and Dean Snyder, would suf
fer a drastic reduction in
their tradition-bound roles;
thought it might be ar
ranged to ship them off to
summer Church camp
where they might serve a
worthwhile purpose.
it S UI6
importers of
Mens Wearing Apparel
Ladies Wearing Apparel
Imports from around
the World
SHARP Bldg. 204 S. 13th St.
PHONE 432-832
o Bee. 10-13
Ponder a moment, what
would happen if the Greek
system were to integrate.
Would you want to function
with a Negro?
So please, Miss Editor,
stand by your ideals and
let's keep our sweet society
sweet, our apathetic cam
pus apathetic, and above all,
our womb secure.
Roger A. Elm
Goad Paper!
Dear Editor:
EXCr- T ENT job on Mon
day's paper.
But what about the error
on page one, column 4,
where the esteemed editor
says. "Errors are not coroh
able (sic)."
With great sympathy for
Editor's Note: Ooops, we
goofed. Those darned typos
have a way of cropping up
in the darnedest place .
o Howell Theatre 12th
by Allen Gerlach
Secretary McNamara has
publically warned that, no
matter who strikes first, a
60-minute nuclear exchange
between Russia and Ameri
ca would annihilate over
half the population of each
country. Former Chairman
Khrushchev has stated that
the survivors would envy
the dead. With such a ca
tastrophe looming on t h e
horizon, it is time for all
responsible Americans to
ask "What's Left?"
Nuclear weapons have
made war as an instru
ment of national policy a
totally self-defeating one.
The time for simply talk
ing about peace has passed
in a world in which there
is potentially a 10-or20-ton
bomb hovering over the
head of every , man, woman
and child on the face of
this earth. The best hope
for a world without war
lies in the achievement of
general and complete dis
armament with adequate
Inspection and control, and
under a greatly strength
ened United Nations to pro
vide peaceful methods for
the solution of conflicts and
the promotion of world
change and development.
But neither disarmament
by stages nor the attain
ment of a true peace can
be achieved without facing
the problems and conflicts
in world trouble spots to
day. Those problems should
be faced simultaneously
with those involving weap
ons of mass destruction.
President John F. Ken
The Daily
RICH RALBERT, manarini editor; FRANK PARTSCfl. newt editor:
JIM K0RSH0J, PENNY OLSON, junior staff writers: RICH ELSER, photog
rapher; PEGGY "5PEKCE. sports editor; BOB SAMUELSON, sports assistant;
BOB LEDIOYT. Bl'ZZ MADSON. SCOTT RYN15 ARSON, business assistant;
LYfTS RATH JEN. Circulation manager; JIM DICK, mbscrlption manager.
SutwcriptiOD rates $3 per emester or $5 per year.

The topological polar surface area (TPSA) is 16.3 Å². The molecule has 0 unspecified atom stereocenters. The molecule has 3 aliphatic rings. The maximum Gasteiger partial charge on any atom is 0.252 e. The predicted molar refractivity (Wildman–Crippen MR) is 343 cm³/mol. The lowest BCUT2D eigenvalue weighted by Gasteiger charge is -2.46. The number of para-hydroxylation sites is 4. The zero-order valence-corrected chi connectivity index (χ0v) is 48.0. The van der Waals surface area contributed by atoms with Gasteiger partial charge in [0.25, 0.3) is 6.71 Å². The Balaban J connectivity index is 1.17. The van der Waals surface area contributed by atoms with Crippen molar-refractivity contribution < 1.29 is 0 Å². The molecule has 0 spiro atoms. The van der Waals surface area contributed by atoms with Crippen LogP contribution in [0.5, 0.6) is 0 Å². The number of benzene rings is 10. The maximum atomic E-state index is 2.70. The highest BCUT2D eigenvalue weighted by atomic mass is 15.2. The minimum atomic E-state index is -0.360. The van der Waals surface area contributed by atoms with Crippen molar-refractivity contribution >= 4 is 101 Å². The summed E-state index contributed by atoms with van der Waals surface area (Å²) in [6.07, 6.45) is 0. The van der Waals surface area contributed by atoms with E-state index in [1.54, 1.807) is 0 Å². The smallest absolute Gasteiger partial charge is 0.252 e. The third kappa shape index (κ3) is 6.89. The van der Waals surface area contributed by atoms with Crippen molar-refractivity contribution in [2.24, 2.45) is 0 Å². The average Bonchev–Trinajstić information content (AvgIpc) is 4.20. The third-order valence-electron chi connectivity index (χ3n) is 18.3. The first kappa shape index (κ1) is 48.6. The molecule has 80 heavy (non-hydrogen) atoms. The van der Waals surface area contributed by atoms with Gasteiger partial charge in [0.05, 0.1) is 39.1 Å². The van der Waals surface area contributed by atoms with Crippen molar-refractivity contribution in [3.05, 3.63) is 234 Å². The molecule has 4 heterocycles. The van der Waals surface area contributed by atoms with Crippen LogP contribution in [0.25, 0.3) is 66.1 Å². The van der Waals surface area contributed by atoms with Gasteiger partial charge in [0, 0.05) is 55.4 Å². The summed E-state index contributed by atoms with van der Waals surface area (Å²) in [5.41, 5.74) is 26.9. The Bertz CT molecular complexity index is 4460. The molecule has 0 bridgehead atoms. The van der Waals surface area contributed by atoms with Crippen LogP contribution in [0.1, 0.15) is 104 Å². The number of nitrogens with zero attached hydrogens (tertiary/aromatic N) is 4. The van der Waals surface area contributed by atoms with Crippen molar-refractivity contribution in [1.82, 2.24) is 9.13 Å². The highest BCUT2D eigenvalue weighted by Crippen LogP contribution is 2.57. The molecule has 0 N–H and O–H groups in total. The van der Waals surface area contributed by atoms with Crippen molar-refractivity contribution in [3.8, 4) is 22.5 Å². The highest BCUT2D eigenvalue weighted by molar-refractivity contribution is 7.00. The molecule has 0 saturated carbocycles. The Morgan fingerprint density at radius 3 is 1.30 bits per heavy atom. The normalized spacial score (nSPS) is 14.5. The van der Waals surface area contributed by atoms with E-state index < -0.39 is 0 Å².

Entered as second class matter at the pott office In Lincoln Nebraska,
under the act of August 4, 1912.
The Daily Nebraskan la published at Room 81, Nebraska Union, on
Monday, Wednesday. Thursday, Friday by University of Nebraska studenta
tinder the jurisdiction of the Faculty Subcommittee on Student Publication.
Publications shall be free from censorship h the Subcommittee or any person
outside the University. Membera of the Nebraskan are responsible for what
they cause to be printed. It is printed Monday, Wednesday. Thursday and
Friday, during the school year with the exception of vacation and examina
tion periods.
j With a SINGLE man a
: with a BACHELOR she
...From first page
3 I
. r - iLJiiji
This month, in customary'-nothing is sacred"style, we include: the hot littlt
Ford Mustang in the road-test of its life. AFL-NFL football free-for-all
...RG. Wodehouse, joining our notoriously belligerent Big Board and a
pretty wild young lady from France, Evelyne Dassas.
You can get ideas about Christmas loot from ads by Sero of New Haven
RCA Victor, Roulette Records, Black Watch Cologne, Alfred Dunhill, Aurora
Plastics, Mem English Leather, and many more.
BIG DEAL: Get your December Cavalier at the newsstands. Want more?
Knock $1.60 off regular price, get 6 issues for measly $2. Send name
address, check or money-order to Cavalisr Subscription Division, Dept.
CR Fawcett Publications, Greenwich, Conn. So what are you welting for?
nedy, in his address to the
United Nations in Septem
ber, 1961, challenged the
U.S.S.R. to a "peace race."
While we disagree with the
Communist nations in manv
ways, we also have com
mon interests in avoiding
nuclear war. ending radio
active fallout, reducing
money spent on arms which
is needed elsewhere, and in
ending the suicidal arms
race. Upon these common
interests world security can
be based. The signing of the
limited nuclear test ban
treaty of 1963 is an indica
tion that the Soviets too
want to survive.
. Now, with the continuing
Soviet-American detente,
the time is ripe for some
bold steps in the "peace
race." Russia may or may
not accept the challenge,
but we will never know if
we do not try, vigorously
and repeatedly. We must,
as Senator Fulbright has
suggested, "think unthink
able thoughts."
America can take world
leadership by setting bold
new policies that show the
way to a peaceful world.
American initiatives to slow
the arms race as well as
new approaches to political
settlements in tension areas,
are two broad areas in
which new American poli
cies are needed. Since
wars begin in the minds of
men, it is in the minds of
men that the defenses of
peace must be constructed.
These defenses will be dis
cussed in later articles.
girl can have HOPE...
can have a nail!
to last blush it's a sizzler!
rtisi?miuii :
r' t .
& R
Phone 477-8711
ext. 2092